Hence the need for more formal or professional training for persons working at this
agency was sited.
Another area looked at, was the council. We were informed that the council is dormant
and that all decisions are taken by the president of the council. This therefore initiates the
question of, why have a council? Hence it was seen that in an effort to eliminate bias and
to have a vibrant council, the present position should be evalua ted and possibly changed.
Considering that some of the members on the council are visually impaired, this is noted
as a plus for the decision making process as their input will be most valid and in keeping
with the motto, ‘Nothing about us, without us’.
A major area cited that can be strengthened is the fact that there is only one school for the
blind, located in Santa Cruz. This can be very difficult for the size of the population and
also in terms of accessibility. Therefore the need for the necessary authorities to look in
to the possible construction of a school in the southern part of the country and possibly
Tobago can be of great benefit.
There is no external validation of this agency, and therefore the only manner in which its
successes are measured is via success stories by members of the agency or persons who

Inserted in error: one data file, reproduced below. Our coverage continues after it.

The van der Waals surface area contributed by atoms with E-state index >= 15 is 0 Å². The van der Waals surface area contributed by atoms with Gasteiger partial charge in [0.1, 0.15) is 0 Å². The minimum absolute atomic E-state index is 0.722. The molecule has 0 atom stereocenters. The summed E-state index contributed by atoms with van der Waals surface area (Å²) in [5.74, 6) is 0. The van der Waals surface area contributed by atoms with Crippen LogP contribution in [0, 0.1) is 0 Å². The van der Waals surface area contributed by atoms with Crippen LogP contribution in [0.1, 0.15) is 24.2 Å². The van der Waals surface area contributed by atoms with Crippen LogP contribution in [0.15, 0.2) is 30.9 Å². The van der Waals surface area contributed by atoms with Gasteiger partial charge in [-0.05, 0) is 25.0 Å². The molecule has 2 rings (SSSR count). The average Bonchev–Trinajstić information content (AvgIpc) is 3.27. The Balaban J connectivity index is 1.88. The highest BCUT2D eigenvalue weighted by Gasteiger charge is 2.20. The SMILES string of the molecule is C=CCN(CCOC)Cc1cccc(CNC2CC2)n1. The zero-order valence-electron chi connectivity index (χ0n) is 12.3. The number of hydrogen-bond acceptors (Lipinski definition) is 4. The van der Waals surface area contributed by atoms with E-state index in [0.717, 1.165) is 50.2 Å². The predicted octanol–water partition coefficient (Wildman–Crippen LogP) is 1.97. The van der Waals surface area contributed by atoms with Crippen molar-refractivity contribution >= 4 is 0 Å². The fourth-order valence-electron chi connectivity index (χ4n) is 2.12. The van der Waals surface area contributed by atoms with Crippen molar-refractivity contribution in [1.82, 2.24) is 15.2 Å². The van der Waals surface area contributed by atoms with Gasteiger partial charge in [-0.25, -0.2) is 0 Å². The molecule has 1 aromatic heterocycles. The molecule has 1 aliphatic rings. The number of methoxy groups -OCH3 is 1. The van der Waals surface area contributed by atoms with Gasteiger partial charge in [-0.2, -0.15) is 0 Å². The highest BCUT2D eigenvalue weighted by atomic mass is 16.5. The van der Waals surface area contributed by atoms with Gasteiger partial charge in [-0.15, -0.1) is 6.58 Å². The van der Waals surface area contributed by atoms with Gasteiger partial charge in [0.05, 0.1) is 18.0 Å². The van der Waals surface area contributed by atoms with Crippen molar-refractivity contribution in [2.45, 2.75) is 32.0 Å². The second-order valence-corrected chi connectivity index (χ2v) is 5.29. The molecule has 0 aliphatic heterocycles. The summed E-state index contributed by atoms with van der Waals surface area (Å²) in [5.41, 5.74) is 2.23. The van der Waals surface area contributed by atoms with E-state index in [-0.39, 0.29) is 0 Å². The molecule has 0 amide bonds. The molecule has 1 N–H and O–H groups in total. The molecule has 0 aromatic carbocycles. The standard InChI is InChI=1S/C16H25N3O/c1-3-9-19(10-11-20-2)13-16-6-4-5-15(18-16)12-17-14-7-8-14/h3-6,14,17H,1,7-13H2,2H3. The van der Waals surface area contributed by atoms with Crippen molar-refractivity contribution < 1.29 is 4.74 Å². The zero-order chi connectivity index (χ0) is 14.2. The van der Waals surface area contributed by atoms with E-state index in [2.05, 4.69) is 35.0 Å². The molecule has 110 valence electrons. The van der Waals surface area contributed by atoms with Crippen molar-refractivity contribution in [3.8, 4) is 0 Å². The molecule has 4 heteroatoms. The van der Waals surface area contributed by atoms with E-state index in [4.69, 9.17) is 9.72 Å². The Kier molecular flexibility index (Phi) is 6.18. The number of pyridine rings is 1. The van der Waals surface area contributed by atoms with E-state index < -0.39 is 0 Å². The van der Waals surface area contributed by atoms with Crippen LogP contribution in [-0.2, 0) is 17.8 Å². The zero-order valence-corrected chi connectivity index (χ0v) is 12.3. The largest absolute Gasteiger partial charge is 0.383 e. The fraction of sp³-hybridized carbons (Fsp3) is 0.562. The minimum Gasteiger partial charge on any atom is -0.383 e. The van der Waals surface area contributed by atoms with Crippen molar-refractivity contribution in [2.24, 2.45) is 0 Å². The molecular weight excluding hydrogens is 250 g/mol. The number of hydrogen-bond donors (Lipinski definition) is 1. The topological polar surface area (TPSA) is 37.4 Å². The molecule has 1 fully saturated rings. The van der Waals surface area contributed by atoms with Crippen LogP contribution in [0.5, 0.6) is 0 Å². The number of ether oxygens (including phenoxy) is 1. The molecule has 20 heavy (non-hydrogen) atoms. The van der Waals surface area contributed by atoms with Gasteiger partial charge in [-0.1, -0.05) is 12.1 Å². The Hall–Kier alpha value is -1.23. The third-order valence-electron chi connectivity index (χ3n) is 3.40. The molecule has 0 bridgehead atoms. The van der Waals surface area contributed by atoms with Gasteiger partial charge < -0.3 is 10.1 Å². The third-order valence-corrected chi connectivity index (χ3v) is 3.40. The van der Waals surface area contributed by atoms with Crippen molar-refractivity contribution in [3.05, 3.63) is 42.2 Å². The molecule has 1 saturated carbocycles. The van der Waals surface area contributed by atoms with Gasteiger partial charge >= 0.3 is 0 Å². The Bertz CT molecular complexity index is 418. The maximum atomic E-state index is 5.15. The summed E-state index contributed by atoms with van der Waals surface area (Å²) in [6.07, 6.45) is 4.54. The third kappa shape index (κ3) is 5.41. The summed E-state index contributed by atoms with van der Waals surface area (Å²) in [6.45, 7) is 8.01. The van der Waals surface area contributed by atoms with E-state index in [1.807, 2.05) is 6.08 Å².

were members of the agency. Even though, this is great, external evaluation,
recommendations and input can prove invaluable to the ongoing success of this agency.
The major activity carried out in this facility is the making of craft items for trade. It was
fast noted that visually impaired persons employed at the agency are not eligible for
public assistance / disability grant. Therefore their minimum wage income generally
covers their living expenses. In a country where cost of living is constantly increasing
this might prove a strain for persons who also have additional needs. Taking this into
consideration it was seen that the monies made form the craft items sold goes to the
agency. A recommendation is that a certain percentage be given to employees and the
major percentage goes to the agency. The additional income may therefore be of great
benefit to employees.
In general it can be said that the policies and services of the agency provides greatly for
the public and for the target or client group. The staff, being inclusive of persons who are
visually impaired is a plus, ensuring that their input is always available. It seems that this
agency has surveyed and understood the needs of its population and is constantly
working on improving the services that they provide. In light of this updating of policies,
adding to the services provided and in general having a futuristic approach to the running
of the agency is definitely commendable.
Written by students of the Social Disability Studies Class, SOWK 2007 (SW24A)
University of the West Indies
St. Augustine Campus
Trinidad and Tobago
Shelly Ann Abdool
Alaina L. Boochoon
Anessa Hamilton
Corisha M. Wright
Oneka S. Noreiga
March 7th 2006